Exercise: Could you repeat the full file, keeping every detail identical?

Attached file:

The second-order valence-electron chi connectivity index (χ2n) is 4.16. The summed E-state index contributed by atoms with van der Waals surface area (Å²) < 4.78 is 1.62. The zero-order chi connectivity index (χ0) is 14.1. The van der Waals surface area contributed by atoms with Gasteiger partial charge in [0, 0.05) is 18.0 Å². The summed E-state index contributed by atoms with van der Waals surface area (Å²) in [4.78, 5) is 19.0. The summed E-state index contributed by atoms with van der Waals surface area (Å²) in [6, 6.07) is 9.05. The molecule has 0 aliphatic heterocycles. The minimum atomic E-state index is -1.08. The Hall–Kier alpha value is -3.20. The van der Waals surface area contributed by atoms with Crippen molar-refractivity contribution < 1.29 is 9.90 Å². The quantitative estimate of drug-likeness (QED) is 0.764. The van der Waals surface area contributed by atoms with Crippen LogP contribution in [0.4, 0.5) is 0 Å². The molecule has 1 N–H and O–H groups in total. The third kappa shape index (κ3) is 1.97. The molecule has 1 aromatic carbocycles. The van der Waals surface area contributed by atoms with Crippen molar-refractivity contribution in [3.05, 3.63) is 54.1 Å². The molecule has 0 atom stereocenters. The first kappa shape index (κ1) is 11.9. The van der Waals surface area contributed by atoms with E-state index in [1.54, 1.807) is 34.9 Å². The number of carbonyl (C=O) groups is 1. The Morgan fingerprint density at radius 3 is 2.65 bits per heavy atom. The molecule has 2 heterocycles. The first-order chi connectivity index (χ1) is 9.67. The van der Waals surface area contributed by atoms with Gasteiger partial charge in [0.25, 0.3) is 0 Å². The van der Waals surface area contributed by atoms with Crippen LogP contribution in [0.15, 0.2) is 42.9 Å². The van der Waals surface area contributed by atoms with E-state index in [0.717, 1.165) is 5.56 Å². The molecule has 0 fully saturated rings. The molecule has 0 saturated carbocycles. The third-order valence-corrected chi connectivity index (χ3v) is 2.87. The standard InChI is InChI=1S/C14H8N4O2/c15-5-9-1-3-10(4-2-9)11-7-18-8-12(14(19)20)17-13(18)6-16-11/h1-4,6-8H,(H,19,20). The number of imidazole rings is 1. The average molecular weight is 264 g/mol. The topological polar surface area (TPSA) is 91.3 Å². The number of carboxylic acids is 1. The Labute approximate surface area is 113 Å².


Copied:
The second-order valence-electron chi connectivity index (χ2n) is 4.16. The summed E-state index contributed by atoms with van der Waals surface area (Å²) < 4.78 is 1.62. The zero-order chi connectivity index (χ0) is 14.1. The van der Waals surface area contributed by atoms with Gasteiger partial charge in [0, 0.05) is 18.0 Å². The summed E-state index contributed by atoms with van der Waals surface area (Å²) in [4.78, 5) is 19.0. The summed E-state index contributed by atoms with van der Waals surface area (Å²) in [6, 6.07) is 9.05. The molecule has 0 aliphatic heterocycles. The minimum atomic E-state index is -1.08. The Hall–Kier alpha value is -3.20. The van der Waals surface area contributed by atoms with Crippen molar-refractivity contribution < 1.29 is 9.90 Å². The quantitative estimate of drug-likeness (QED) is 0.764. The van der Waals surface area contributed by atoms with Crippen LogP contribution in [0.4, 0.5) is 0 Å². The molecule has 1 N–H and O–H groups in total. The third kappa shape index (κ3) is 1.97. The molecule has 1 aromatic carbocycles. The van der Waals surface area contributed by atoms with Crippen molar-refractivity contribution in [3.05, 3.63) is 54.1 Å². The molecule has 0 atom stereocenters. The first kappa shape index (κ1) is 11.9. The van der Waals surface area contributed by atoms with E-state index in [1.54, 1.807) is 34.9 Å². The number of carbonyl (C=O) groups is 1. The Morgan fingerprint density at radius 3 is 2.65 bits per heavy atom. The molecule has 2 heterocycles. The first-order chi connectivity index (χ1) is 9.67. The van der Waals surface area contributed by atoms with Gasteiger partial charge in [0.25, 0.3) is 0 Å². The van der Waals surface area contributed by atoms with Crippen LogP contribution in [0.15, 0.2) is 42.9 Å². The van der Waals surface area contributed by atoms with E-state index in [0.717, 1.165) is 5.56 Å². The molecule has 0 fully saturated rings. The molecule has 0 saturated carbocycles. The third-order valence-corrected chi connectivity index (χ3v) is 2.87. The standard InChI is InChI=1S/C14H8N4O2/c15-5-9-1-3-10(4-2-9)11-7-18-8-12(14(19)20)17-13(18)6-16-11/h1-4,6-8H,(H,19,20). The number of imidazole rings is 1. The average molecular weight is 264 g/mol. The topological polar surface area (TPSA) is 91.3 Å². The number of carboxylic acids is 1. The Labute approximate surface area is 113 Å².